"[A] blazingly talented newcomer...The daughter of Chinese immigrants, Chen is a reporter for The Wall Street Journal who spent several years covering Hong Kong and Beijing for the newspaper. In her debut story collection, Land of Big Numbers, she moves effortlessly between the two countries, illuminating the lives of ordinary, often damaged, people on both sides of the Pacific...Chen has said she’s interested in the trade-offs people are willing to make to prosper under repressive regimes, yet she is the least didactic of writers. Her characters are finely etched, often quirky, sometimes wonderful...These stories combine...the unadorned clarity of the very best newspaper writing and the inspired, weird, poetic inventions of fiction. Chen is the real deal." 

    Associated Press 


    "Provocative...Where a news story limits itself to questions that can be answered, Chen’s fiction embraces uncertainty and contradiction that at times make it feel truer than a dispatch...Chen’s stories are concerned with the poetry of mundane details. Readers of contemporary American fiction, which often charts the rhythms of the everyday, will find the stories in Land of Big Numbers familiar and accessible...Chen has a gift for allegory...Chen echoes some of Lahiri’s tone. Their characters grapple with alienation, loneliness, indecision, and inertia but are not usually beset by plot-churning death or disaster. Both authors resist endings that force a resolution or a revelation. Instead, their stories fade out softly, like a rung bell...Her fiction is not shorthand—nor is it journalism—but it manages to capture the humanity behind the headlines. With so many lines cut between the United States and China, the small cross-cultural bridge that Chen builds with Land of Big Numbers feels particularly welcome."  

    Foreign Policy 


    "This sharp collection of short stories about modern as fine a portrayal of the last decade as any work of nonfiction. The stories range from tragic to satirical, but they’re rooted in a close observation of life in China—and in the surreal ups and downs of everyday life, bureaucracy, and oppression."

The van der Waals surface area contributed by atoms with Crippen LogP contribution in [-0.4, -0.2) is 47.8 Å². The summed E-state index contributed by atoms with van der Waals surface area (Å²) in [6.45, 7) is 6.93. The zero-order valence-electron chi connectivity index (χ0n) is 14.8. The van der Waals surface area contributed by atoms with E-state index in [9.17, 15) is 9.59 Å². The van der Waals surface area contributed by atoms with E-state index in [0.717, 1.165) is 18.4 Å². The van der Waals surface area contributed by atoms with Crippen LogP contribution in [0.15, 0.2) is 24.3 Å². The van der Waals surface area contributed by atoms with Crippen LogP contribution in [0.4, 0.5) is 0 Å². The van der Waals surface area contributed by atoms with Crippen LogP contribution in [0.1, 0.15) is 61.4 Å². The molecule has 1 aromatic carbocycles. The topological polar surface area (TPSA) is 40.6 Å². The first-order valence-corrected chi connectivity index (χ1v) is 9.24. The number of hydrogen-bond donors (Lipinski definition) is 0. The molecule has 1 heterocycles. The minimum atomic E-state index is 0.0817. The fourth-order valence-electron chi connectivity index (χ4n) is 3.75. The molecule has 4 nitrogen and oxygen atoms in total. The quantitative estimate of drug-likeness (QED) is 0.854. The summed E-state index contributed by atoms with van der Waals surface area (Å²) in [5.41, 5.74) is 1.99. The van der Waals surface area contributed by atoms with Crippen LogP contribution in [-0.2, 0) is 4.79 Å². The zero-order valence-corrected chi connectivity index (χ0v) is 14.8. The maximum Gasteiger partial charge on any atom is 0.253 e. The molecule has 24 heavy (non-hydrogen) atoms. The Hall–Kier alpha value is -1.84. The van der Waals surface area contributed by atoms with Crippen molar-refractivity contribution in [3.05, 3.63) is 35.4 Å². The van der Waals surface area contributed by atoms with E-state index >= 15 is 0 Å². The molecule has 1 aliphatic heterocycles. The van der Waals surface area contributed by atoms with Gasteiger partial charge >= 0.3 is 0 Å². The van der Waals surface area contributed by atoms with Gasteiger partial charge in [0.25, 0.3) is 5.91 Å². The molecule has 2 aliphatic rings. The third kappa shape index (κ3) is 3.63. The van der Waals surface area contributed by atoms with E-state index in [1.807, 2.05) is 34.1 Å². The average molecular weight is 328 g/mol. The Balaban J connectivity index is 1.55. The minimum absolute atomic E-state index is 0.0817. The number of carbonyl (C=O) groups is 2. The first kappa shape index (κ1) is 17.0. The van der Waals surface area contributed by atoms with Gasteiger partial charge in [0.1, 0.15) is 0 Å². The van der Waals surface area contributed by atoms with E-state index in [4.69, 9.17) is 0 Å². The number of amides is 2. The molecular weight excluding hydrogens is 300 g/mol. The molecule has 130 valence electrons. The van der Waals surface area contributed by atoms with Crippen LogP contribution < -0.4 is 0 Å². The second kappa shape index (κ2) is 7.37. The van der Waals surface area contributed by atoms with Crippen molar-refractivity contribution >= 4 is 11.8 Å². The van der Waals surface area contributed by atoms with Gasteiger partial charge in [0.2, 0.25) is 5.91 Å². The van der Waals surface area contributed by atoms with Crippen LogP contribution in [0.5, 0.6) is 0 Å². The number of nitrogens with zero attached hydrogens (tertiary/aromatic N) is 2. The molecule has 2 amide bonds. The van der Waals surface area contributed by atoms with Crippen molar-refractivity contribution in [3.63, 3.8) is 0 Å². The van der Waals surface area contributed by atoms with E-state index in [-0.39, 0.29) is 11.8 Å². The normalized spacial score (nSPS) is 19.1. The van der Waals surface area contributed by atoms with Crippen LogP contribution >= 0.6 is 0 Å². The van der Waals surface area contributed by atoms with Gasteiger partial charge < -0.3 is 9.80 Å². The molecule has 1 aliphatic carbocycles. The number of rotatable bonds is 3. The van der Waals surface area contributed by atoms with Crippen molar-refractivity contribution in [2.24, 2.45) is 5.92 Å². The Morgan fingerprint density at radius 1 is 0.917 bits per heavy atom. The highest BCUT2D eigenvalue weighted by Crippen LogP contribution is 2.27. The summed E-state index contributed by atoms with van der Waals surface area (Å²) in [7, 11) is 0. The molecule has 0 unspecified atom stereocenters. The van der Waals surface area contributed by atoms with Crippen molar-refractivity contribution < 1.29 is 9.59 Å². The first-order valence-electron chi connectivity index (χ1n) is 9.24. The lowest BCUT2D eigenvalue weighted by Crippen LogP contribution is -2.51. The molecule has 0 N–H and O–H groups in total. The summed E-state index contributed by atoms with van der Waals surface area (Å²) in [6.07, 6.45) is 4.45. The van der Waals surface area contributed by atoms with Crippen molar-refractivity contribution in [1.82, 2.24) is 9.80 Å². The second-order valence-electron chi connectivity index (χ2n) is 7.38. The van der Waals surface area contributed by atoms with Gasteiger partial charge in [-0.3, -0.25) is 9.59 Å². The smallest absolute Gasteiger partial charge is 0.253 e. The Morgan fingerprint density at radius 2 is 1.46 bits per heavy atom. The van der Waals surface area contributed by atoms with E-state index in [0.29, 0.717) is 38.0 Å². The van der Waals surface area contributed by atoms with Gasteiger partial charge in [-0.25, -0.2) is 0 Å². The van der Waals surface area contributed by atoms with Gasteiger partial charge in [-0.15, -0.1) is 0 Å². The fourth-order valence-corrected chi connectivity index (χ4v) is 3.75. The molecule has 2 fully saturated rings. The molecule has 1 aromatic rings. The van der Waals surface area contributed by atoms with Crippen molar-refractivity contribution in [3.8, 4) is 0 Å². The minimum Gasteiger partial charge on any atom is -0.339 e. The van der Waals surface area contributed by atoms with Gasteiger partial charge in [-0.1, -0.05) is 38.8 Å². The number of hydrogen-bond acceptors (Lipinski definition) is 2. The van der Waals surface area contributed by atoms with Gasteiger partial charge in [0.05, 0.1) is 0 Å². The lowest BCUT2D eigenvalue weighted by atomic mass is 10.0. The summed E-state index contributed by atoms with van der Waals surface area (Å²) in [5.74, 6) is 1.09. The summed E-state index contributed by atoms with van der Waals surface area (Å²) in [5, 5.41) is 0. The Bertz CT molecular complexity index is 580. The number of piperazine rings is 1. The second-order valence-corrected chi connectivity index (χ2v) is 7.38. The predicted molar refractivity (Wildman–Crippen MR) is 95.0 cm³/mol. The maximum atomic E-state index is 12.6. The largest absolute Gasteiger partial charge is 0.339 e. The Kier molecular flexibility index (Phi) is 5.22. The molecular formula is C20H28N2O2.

Foreign Policy, Book Recommendation 


    "As a Wall Street Journal correspondent, Chen lived longer in Beijing than anywhere except her U.S. hometown. Her stories in this ...

  • excerpts



    The hour of our birth had been carefully forecast, a winter’s day cesarean timed to coincide with Dr. Feng’s lunch break. The doctor pulled me out first, indignant, squalling, like a hotel guest inexpertly roused and tossed before checkout. She came next, and was so perfectly quiet that at first they worried she wasn’t breathing at all. Then they thwacked her on the back and her cries joined mine and they laid us side by side, boy and girl, two underwater creatures suddenly forced to fill our lungs with cold, dry air. 


    Dr. Feng had operated on my mother as a favor to my uncle, his old classmate. Otherwise we would have been born in the hospital down the street, where a woman had bled to death after a botched cesarean the previous year. The family had been in the waiting room for hours, and at last the father-to-be pounded on the doors of the operating room. When no one responded, the family pushed them open to find the lifeless woman on the table, blood pooling on the ground. She was alone: the staff had stripped the medical certificates that bore their names from the wall and fled as soon as the surgery went wrong.